|Getting down at The Vic|
But he and his mates didn't flag for long, and by the end of the hour and a half set the Hives had delivered, again. What saves the band is their twin commitment to spectacle and to requiring that their adoring crowds get down (literally) irony-free. The former celebrates the long tradition of tongue-in-cheek Rock Strutting; the latter is a great accomplishment in the 21st century. Rock and roll is more than a half-century old, and generations of kids have grown up suspicious of its buoyancy and its corny promises. The Hives say (in their remarkably good English): You will have fun, as unselfconsciously as you can, after you Check In on your iPhone. The Hives' best songs—rocking, melodic, hooky, and anthemic—and super-tight ensemble playing, and game-playing, blast through Irony, a sonic reminder that rock and roll is fun, and that spectacle and hoarse, trite, call-and-response chanting and raised fists can be enjoyed without requisite, prickly skepticism. I'm not suggesting that Almqvist parades on the stage without a sense of irony; it's just that he plays with it in such as way that acts out its oft-forgotten origins in joy.
Two-thirds of the way though the show, Almqvist demanded that the crowd sit on the floor. I thought that maybe the folks closest to the stage would oblige; I was near the back, and to my surprise nearly everyone in the crowd around me got down. Soon, the entire venue was on its butt. We were sitting, and later kneeling, on the drink- and sweat-soaked floor of the century-old Vic Theatre, grinning and peering over each other's shoulders as Almqvist alternately baited and praised. The fun was genuine, not smirking, and even a bit surprising, given that surely this is nightly shtick on this tour. This is what I love about the Hives (and a certain other band): stubborn insistence on stupid fun, irony be dammed. Some roll their eyes, some give in. How long the Hives can maintain this effect remains to be seen. Their infrequent dashes through the U.S. will help stoke the flames for those who want to see them again and surrender, smiling, to sonic silliness.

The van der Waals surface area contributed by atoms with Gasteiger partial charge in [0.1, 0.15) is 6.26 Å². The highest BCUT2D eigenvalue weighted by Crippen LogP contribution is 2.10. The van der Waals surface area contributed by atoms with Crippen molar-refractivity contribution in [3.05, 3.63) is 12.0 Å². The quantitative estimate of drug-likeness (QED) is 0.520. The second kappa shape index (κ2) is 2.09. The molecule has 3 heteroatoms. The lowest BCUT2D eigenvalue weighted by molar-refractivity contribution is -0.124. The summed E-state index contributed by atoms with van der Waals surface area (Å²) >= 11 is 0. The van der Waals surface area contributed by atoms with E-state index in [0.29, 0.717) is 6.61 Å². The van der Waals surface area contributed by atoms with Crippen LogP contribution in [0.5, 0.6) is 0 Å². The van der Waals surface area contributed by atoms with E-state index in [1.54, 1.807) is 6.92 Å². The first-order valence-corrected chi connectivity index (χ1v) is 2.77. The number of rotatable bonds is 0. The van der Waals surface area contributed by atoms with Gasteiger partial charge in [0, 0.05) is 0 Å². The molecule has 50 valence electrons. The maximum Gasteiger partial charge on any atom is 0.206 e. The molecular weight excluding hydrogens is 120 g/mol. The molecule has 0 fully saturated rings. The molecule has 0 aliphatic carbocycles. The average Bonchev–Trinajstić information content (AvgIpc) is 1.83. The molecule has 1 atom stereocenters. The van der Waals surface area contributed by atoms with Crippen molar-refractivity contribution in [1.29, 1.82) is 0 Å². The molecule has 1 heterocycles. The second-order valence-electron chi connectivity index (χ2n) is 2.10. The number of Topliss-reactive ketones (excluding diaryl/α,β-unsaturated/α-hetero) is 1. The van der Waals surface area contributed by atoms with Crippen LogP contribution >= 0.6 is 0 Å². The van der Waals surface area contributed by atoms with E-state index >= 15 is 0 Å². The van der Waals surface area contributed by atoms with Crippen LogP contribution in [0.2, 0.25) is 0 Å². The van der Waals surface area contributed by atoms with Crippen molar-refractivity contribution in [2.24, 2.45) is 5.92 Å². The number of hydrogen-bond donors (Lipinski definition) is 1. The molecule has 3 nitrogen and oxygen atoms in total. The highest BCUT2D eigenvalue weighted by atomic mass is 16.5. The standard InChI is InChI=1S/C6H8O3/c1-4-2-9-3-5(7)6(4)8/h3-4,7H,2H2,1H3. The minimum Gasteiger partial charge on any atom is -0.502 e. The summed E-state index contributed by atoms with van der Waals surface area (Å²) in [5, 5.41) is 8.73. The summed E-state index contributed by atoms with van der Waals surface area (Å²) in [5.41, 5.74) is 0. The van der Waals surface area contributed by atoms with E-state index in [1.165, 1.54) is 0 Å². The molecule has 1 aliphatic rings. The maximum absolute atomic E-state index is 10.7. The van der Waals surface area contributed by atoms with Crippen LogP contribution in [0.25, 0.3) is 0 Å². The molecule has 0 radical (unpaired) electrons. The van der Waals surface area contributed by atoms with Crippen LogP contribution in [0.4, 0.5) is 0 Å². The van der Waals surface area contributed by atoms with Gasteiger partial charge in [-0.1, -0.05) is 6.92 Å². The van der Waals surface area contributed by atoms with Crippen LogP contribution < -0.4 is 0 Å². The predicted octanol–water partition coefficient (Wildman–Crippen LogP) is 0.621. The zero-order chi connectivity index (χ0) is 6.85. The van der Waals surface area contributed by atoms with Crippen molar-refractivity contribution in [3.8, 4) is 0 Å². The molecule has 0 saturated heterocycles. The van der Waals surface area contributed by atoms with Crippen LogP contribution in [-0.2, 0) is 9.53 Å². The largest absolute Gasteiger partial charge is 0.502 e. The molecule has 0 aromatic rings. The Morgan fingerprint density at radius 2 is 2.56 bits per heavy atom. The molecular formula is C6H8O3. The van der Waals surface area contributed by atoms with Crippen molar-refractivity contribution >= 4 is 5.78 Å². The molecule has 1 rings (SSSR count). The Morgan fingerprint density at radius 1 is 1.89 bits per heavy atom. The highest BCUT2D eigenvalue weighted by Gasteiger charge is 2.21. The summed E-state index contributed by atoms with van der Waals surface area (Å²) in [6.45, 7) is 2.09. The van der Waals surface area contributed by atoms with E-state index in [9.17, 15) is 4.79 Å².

On Belmont Avenue after the show, my ears ringing, I ran into a couple former students. One of them hadn't seen the Hives before, and he dug his first show. "There were a lot of fists in the air," he said, and I couldn't quite gauge the sarcasm-level in the comment. He's a smart guy, and knowledgeable about rock and roll, the kind of fan the Hives want to convert.
|Swedish tableau vivant|
I'm not crazy about the Hives' new album, LexHives, though it's growing on me. The band's older material ("Die, All Right," "Try It Again," "Main Offender," "Hate To Say I Told You So," "Tick Tick Boom," etc.) garnered the loudest cheers, and the band seemed to get it. The new songs definitely sound greater live—the band is loud and Arson's and rhythm guitarist Vigilante Carlstroem's (Mikael Karlsson) riffing add real muscle to the new songs' bottom-free sheen. (Watching Arson and Carlstroem manically handle the riffs in "Die, All Right" and "Main Offender," I nearly wept.) "Tick Tick Boom" was the highlight, the sensational riff lifting up the sweaty crowd and keeping us aloft during the band's now-patented stage freeze, a minute or so of stock-still Swedish diorama before explosion. Following the encore, the band took deep stage bows and seemed genuinely gratified with and happy for the Chicago response, the last the band will get for a while (they return in September to the West Coast). Soon it will be back to Sweden. I hope they don't take half a decade to come back.
Oh, and I don't have a 22 year-old’s neck anymore. I'm always glad that the Hives make me forget that.